Jess advocates for a strategic approach to differentiation, urging businesses to identify their unique selling propositions (USPs) and craft compelling messaging around them. By pinpointing what sets them apart and effectively communicating that value proposition, companies can sway customers away from the status quo and towards their offerings.

In essence, differentiation isn’t just about being different—it’s about being distinctly better in a way that resonates with your target audience. It’s about finding those “little gems” that solve customers’ pain points and compel them to choose your brand over the competition. By honing in on these key differentiators and refining their messaging, businesses can navigate saturated markets with confidence and capture the attention of discerning consumers.

Differentiating via Unbranded Search and Influencer Marketing

Gaining a spot in your buyer’s initial consideration has never been more important than it is today. Marketing analyst and former Closing Time guest Dale Harrison compiled data from Forrester and Gartner to conclude that if your brand is not in that day one set, you have a less than 5% chance of closing the deal. 

Jess offers valuable insights into two strategies that can help brands secure a spot in this consideration set: unbranded search and influencer marketing.

Unbranded search, Jess explains, is akin to finding a side door entry into the consideration set. By addressing tangential problems that your target audience faces, even if your product doesn’t directly solve them, you can still provide value and catch their attention. This approach boosts awareness, positioning your brand as a viable option when customers are evaluating their choices. Jess emphasizes the importance of analyzing high-volume, low-competition search terms that may not directly relate to your product but can still attract potential customers.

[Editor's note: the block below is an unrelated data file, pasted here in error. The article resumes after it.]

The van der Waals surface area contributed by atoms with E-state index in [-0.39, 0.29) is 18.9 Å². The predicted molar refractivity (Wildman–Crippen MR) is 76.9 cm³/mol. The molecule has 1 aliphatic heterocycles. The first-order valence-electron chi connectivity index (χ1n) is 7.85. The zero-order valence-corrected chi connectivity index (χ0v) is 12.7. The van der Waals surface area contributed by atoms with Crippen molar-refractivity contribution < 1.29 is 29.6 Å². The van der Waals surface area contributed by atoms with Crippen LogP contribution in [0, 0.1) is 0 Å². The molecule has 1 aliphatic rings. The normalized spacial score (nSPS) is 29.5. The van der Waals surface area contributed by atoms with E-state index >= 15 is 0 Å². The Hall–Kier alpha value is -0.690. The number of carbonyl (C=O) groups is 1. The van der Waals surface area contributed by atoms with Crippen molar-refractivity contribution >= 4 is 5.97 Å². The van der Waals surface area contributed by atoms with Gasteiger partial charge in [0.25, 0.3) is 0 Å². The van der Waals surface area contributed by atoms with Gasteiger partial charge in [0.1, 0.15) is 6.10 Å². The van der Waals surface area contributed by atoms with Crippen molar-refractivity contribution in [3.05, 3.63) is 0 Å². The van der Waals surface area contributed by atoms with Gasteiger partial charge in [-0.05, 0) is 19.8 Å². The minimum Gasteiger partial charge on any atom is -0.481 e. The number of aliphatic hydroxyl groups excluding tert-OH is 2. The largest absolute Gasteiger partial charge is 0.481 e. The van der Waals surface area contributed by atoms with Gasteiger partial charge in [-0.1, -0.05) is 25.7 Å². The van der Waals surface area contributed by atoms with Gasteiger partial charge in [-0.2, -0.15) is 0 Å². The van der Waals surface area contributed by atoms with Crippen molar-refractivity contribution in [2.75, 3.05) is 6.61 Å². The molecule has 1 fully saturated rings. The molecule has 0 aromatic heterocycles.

In addition to unbranded search, Jess underscores the power of influencer marketing in humanizing brands and building trust. In today’s landscape, where people prefer to buy from individuals they like and trust, aligning with influencers who resonate with your target audience can be highly effective. By collaborating with influencers on content creation, webinars, or podcasts, brands can leverage the influencer’s credibility and reach to introduce their products to new audiences.

Jess highlights the synergy between these two strategies, suggesting that they can complement each other effectively. Borrowing clout, as Val puts it, involves engaging with influencers to tap into their audience while also focusing on building trust through unbranded search. This trust by association can significantly enhance a brand’s credibility and appeal.

Furthermore, Jess emphasizes the importance of customer proof, citing it as a potent tool in building credibility and trust. By showcasing success stories and testimonials from satisfied customers, brands can reinforce their value proposition and inspire confidence in potential buyers. Jess shares her own experience at Island, where she meticulously plans customer outreach to compile a library of social proof across various verticals.

Branding Beyond Color Schemes and Logos

While features, benefits, and ROI are undeniably crucial, branding plays a pivotal role in leaving a lasting impression on customers.

Branding isn’t just about logos and color schemes; it’s about the emotional connection that customers forge with a company. Every interaction, whether it’s reading content, watching a video, or speaking with a team member, contributes to shaping this connection. Therefore, it’s imperative for businesses to define their brand identity clearly and consistently across all touchpoints.

Branding and the consideration set